1. Drastically reduce my reading and stick with gialli and other light works that are good mines for usable conversational material. Goal: 3,000 words a day of “corpus” every day. This will expand my corpus by another 1,000,000. If the reading is mostly in my comfort zone this should be fine.

  2. 750 hours of listening. 200 hours of television/movies/conversational corpus studied.

I believe this is doable. It will require directing every minute of free time into Italian, but I did that this year and I feel good: happy to have done it and happy to keep going. All that matters is sticking to process goals, but if I can nail this and really end up improving my output I suspect I’ll be close to ready to start prepping for a C2 exam when I write a yearly progress report 365 days from now.


Amazing progress!

I definitely agree with the point that having some familiarity (with the content and the language) helps with catching meaning; without any context, it is very difficult to understand and acquire words. When you try Russian again, I think you will find this is different. I studied Spanish/French a while ago and it was much easier to acquire words and understand, due to the similarity to English and between each other. The words are so different to English equivalents, that it takes a lot of effort to learn certain words.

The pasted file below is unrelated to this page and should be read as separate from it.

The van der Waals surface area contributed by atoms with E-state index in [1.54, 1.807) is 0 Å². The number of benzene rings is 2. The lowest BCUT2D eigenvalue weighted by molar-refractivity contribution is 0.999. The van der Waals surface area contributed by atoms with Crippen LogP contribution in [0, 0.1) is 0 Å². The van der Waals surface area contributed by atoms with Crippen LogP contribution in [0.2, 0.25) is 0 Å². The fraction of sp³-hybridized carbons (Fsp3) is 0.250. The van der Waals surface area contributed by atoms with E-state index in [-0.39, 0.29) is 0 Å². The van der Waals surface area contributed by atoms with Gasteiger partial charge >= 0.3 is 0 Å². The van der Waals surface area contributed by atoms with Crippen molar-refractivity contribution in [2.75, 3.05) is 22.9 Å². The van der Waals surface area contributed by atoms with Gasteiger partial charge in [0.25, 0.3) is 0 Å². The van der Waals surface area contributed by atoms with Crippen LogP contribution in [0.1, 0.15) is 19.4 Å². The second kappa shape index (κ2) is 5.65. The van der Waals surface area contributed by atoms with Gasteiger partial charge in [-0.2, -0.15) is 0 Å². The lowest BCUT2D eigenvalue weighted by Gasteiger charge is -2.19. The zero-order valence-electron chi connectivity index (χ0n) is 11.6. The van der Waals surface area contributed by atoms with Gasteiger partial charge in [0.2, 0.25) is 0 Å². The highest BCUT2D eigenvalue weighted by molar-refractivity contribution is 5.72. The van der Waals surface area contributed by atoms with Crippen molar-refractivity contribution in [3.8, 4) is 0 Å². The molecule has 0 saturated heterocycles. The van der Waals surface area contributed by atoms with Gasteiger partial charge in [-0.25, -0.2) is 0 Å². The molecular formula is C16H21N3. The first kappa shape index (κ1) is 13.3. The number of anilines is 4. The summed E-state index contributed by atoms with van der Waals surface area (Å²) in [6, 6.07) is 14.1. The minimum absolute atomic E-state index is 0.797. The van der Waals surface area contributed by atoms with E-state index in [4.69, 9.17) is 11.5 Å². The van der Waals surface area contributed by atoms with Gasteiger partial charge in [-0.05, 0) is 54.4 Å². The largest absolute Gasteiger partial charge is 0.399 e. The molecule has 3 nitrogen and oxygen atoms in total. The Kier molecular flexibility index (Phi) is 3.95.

What is your motivation to learn Italian?

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Solid dedication and the results show.

Gialli = good mines for usable conversation? Who do you talk to, Montalbano? :slight_smile: Although thought the Giallo section of bookstores in Italy are always huge, so maybe there’s something to that.

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Thanks, @GMelillo, for this detailed progress report!

Personally, I’ve come to the conclusion that the long separation between